Cricket Australia (CA) have revised their offer to the Australian cricketers in a bid to resolve a bitter pay dispute that has threatened to disrupt cricket in the country in a big way, saying on Friday (June 23) that they have offered a number of concessions, including a greater share of surpluses for both international and domestic players.
The offer, outlined in a letter from Kevin Roberts, CA’s executive general manager, to Alistair Nicholson, the Australian Cricketers’ Association chief, came just a week before the current Memorandum of Understanding (MoU) expires on June 30.
But the players’ union responded to the latest offer by calling it “unacceptable”.
The ACA had been staunchly opposed to CA’s plan of modifying the existing MoU that provided a flat share of revenue for the players. CA had instead offered international men’s and women’s players a share of surpluses up to Aus$ 20 million (US$ 15 million), while increases in domestic players’ payments would be capped at 18% (men) and 150% (women).
CA are now offering to …
1. Increase the international cricket surpluses that are shared with players
2. Include all domestic players in the sharing arrangements
3. Increase annual pay rises to male state players (with commensurate increases for WNCL and WBBL players to maintain gender pay equity)
The letter did not say how much more CA was prepared to offer. But it did confirm that new contracts have been distributed to all Australian men’s and women’s players that are conditional upon a new MoU being finalised.
“Meetings between CA and the ACA over the last fortnight have been encouraging and we remain optimistic that continued momentum will result in a new MOU being agreed by June 30,” said Roberts in the letter. “CA has listened to feedback from players and has also invited the ACA to explore the flexibility we are prepared to offer in order to conclude a new MOU.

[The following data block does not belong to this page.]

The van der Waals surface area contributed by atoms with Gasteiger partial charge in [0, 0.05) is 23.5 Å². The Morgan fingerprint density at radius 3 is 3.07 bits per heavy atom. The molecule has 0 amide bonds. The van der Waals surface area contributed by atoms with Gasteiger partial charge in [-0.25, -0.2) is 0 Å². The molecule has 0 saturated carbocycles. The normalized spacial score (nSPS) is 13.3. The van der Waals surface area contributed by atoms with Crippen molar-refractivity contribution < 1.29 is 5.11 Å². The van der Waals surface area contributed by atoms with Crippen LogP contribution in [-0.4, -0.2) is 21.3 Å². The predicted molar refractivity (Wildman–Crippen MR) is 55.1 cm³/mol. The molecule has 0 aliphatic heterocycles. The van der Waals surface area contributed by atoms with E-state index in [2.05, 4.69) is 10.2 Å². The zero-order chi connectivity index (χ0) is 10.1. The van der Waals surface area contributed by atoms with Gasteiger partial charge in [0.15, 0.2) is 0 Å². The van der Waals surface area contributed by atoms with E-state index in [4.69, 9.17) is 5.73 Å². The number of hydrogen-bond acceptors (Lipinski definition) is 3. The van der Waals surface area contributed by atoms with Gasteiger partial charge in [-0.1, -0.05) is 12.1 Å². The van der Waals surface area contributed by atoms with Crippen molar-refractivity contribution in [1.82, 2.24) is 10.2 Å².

“Player feedback suggests that the sharing of international cricket surpluses with male and female domestic players and the level of pay increases for male state players are critical issues for them. We are therefore writing to indicate that CA is prepared to address these issues to help achieve a new MOU.”
The ACA, reacting to the letter, advised the players not to sign the new deal. “The letter provided to players today from CA does not accurately reflect how far apart the parties remain with a week to go,” said the ACA in a statement later in the day. “The parties have not reached agreement on many fundamental issues. The contract offers do not contain revenue sharing for all players, and are not what they appear to be. They do not include crucial information regarding terms and conditions.
“Further, as has been requested since August 2016, critical financial and forecasting information has yet to be provided so the ACA can properly assess the offers and advise the players accordingly.